Philpotts Interiors

Family-centered Care Takes Form at Diamond Head Tower

Hawaii’s largest specialty hospital for women and children has opened its new, family-centered tower. The redesign of Kapi’olani Medical Center for Women & Children’s (KMCWC) 4.4 acre campus and the new 260,000-square-foot Diamond Head Tower brings KMCWC a new scale and symbolic gravitas in its role protecting and nurturing new life within the community.

A new Neonatal Intensive Care Unit (NICU) and Pediatric Intensive Care Unit (PICU) highlight the new tower and KMCWC’s motivation to provide the highest quality care and facilities to the patients in surrounding Honolulu. The new design adds 24 beds to the NICU, bringing the total to 70 private rooms sized for families. The PICU has tripled in size to 26 private acuity adaptable rooms.

The Diamond Head Tower was designed by architecture firm HDR and Philpotts Interiors, working collaboratively with Layton Construction.

“Design decisions were guided by a strong focus on family-centered care and the ability for families to be together within the private patient rooms,” said Bryan Nielsen, healthcare principal at HDR. “Clear separation of the flow of family and staff areas, family education space and living spaces, waiting areas and expanded play rooms definitely added to the focus of the project.”

Segregation of patient type and patient flow are key to the design, co-locating all inpatients together in the new Diamond Head Tower, all outpatients on lower floors and all service and support functions on the lower level of the facility.

“We designed standardized, same-handed rooms where everything is located and stored in the same place in every room. Everything caregivers need to take care of the patient is right where they need it,” said Cyndi McCullough, evidence-based design director at HDR. “The entire design has evidence-based design research to support it, and you get this great feeling when you walk inside. It’s beautiful, it’s functional and it’s efficient.”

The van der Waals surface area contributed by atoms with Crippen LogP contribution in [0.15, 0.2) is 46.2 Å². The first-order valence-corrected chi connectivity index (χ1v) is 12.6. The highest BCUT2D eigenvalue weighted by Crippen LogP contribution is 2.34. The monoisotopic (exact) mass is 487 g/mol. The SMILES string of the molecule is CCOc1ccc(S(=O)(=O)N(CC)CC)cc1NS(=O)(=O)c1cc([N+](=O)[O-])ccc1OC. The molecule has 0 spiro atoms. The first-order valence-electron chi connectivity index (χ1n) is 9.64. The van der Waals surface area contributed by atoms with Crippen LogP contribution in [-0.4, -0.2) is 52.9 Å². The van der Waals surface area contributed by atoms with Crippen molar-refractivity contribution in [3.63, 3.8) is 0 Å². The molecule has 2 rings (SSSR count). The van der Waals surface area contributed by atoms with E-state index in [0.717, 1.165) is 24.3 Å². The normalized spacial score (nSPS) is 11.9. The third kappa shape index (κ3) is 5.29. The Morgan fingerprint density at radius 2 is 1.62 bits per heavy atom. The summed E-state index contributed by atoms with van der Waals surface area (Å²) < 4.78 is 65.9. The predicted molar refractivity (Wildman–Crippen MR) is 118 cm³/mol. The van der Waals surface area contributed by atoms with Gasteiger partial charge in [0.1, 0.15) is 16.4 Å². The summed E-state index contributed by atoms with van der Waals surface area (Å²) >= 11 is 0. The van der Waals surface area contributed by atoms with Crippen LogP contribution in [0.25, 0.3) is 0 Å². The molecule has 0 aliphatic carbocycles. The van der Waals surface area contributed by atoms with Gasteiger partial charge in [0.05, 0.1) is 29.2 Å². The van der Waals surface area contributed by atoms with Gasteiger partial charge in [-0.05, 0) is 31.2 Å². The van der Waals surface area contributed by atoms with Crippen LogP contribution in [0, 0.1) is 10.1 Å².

Major improvements offered in the new space include adequately sized support and treatment spaces, on/off-stage concepts that segregate public and outpatient traffic from inpatient and support traffic, and private NICU rooms.

“Our team went through extensive training to ensure a smooth and seamless transition into the new facility,” said Kapi’olani CEO Martha Smith in a press release. “This is something that we have been talking about and planning for years, and it’s exciting to see it finally come to fruition. This new, state-of-the-art facility is providing our team with the tools to be able to offer the best possible care for the women and children of Hawaii.”

Special care was taken to create familiarity, context and comfort for patients and their families through design and curation. Indigenous materials, locally crafted artwork and distinctive imagery connect the new facility with the island’s people, customs and traditions.

An open, simulated wood panel “lei” surrounds the front door. A dark-colored vertical slab representing volcanic lava stone, symbolizes the traditional feather staff of Hawaiian royalty and features the hospital’s guiding principle: “Strive for the highest.”

Visit the Diamond Head Tower web page for more on the new addition.